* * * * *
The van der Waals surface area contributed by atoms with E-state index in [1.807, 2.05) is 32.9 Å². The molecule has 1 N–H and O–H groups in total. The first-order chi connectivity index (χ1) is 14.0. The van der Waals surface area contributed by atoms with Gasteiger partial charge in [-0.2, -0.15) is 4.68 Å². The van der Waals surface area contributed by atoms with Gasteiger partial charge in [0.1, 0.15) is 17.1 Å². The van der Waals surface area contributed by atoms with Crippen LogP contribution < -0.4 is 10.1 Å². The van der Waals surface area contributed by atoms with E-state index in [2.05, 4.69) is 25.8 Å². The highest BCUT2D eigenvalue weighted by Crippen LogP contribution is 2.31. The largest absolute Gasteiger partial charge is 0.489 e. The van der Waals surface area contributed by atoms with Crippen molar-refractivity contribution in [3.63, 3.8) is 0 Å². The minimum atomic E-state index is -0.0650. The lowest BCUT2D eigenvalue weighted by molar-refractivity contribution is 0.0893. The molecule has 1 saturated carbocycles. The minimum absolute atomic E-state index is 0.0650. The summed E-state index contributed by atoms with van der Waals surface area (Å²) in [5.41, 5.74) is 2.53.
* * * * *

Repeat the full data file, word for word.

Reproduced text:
The van der Waals surface area contributed by atoms with E-state index in [1.807, 2.05) is 32.9 Å². The molecule has 1 N–H and O–H groups in total. The first-order chi connectivity index (χ1) is 14.0. The van der Waals surface area contributed by atoms with Gasteiger partial charge in [-0.2, -0.15) is 4.68 Å². The van der Waals surface area contributed by atoms with Gasteiger partial charge in [0.1, 0.15) is 17.1 Å². The van der Waals surface area contributed by atoms with Crippen LogP contribution < -0.4 is 10.1 Å². The van der Waals surface area contributed by atoms with E-state index in [2.05, 4.69) is 25.8 Å². The highest BCUT2D eigenvalue weighted by Crippen LogP contribution is 2.31. The largest absolute Gasteiger partial charge is 0.489 e. The van der Waals surface area contributed by atoms with Crippen molar-refractivity contribution in [3.63, 3.8) is 0 Å². The minimum atomic E-state index is -0.0650. The lowest BCUT2D eigenvalue weighted by molar-refractivity contribution is 0.0893. The molecule has 1 saturated carbocycles. The minimum absolute atomic E-state index is 0.0650. The summed E-state index contributed by atoms with van der Waals surface area (Å²) in [5.41, 5.74) is 2.53.